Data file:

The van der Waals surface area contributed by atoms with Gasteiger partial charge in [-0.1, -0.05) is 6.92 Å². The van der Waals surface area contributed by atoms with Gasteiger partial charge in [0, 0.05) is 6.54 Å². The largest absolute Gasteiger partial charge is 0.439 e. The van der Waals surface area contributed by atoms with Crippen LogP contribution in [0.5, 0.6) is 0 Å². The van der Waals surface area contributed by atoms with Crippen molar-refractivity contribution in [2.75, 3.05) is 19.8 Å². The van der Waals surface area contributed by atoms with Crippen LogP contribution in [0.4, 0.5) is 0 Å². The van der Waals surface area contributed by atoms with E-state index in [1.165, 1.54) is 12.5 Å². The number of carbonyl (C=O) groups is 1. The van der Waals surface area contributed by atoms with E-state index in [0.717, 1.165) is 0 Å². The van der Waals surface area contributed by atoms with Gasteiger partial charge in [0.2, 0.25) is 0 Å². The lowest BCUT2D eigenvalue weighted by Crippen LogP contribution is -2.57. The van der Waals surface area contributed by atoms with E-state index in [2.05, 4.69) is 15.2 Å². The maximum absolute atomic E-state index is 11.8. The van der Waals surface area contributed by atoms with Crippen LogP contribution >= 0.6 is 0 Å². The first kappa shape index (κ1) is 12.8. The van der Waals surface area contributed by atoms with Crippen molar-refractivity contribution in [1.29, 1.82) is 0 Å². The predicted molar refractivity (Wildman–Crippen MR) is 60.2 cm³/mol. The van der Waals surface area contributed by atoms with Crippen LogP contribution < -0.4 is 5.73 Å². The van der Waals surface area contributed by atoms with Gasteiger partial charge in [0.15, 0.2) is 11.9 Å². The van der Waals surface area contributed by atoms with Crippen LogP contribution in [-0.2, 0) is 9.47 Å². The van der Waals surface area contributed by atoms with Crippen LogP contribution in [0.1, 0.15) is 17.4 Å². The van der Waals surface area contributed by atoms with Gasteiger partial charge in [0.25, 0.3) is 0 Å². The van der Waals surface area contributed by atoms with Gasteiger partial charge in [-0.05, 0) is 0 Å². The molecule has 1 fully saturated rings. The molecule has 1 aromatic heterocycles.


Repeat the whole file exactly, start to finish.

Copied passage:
The van der Waals surface area contributed by atoms with Gasteiger partial charge in [-0.1, -0.05) is 6.92 Å². The van der Waals surface area contributed by atoms with Gasteiger partial charge in [0, 0.05) is 6.54 Å². The largest absolute Gasteiger partial charge is 0.439 e. The van der Waals surface area contributed by atoms with Crippen LogP contribution in [0.5, 0.6) is 0 Å². The van der Waals surface area contributed by atoms with Crippen molar-refractivity contribution in [2.75, 3.05) is 19.8 Å². The van der Waals surface area contributed by atoms with Crippen LogP contribution in [0.4, 0.5) is 0 Å². The van der Waals surface area contributed by atoms with E-state index in [1.165, 1.54) is 12.5 Å². The number of carbonyl (C=O) groups is 1. The van der Waals surface area contributed by atoms with E-state index in [0.717, 1.165) is 0 Å². The van der Waals surface area contributed by atoms with Gasteiger partial charge in [0.2, 0.25) is 0 Å². The lowest BCUT2D eigenvalue weighted by Crippen LogP contribution is -2.57. The van der Waals surface area contributed by atoms with E-state index in [2.05, 4.69) is 15.2 Å². The maximum absolute atomic E-state index is 11.8. The van der Waals surface area contributed by atoms with Crippen LogP contribution >= 0.6 is 0 Å². The first kappa shape index (κ1) is 12.8. The van der Waals surface area contributed by atoms with Crippen molar-refractivity contribution in [1.29, 1.82) is 0 Å². The predicted molar refractivity (Wildman–Crippen MR) is 60.2 cm³/mol. The van der Waals surface area contributed by atoms with Crippen LogP contribution < -0.4 is 5.73 Å². The van der Waals surface area contributed by atoms with Gasteiger partial charge in [0.15, 0.2) is 11.9 Å². The van der Waals surface area contributed by atoms with Crippen LogP contribution in [-0.2, 0) is 9.47 Å². The van der Waals surface area contributed by atoms with Crippen LogP contribution in [0.1, 0.15) is 17.4 Å². The van der Waals surface area contributed by atoms with Gasteiger partial charge in [0.25, 0.3) is 0 Å². The van der Waals surface area contributed by atoms with Gasteiger partial charge in [-0.05, 0) is 0 Å². The molecule has 1 fully saturated rings. The molecule has 1 aromatic heterocycles.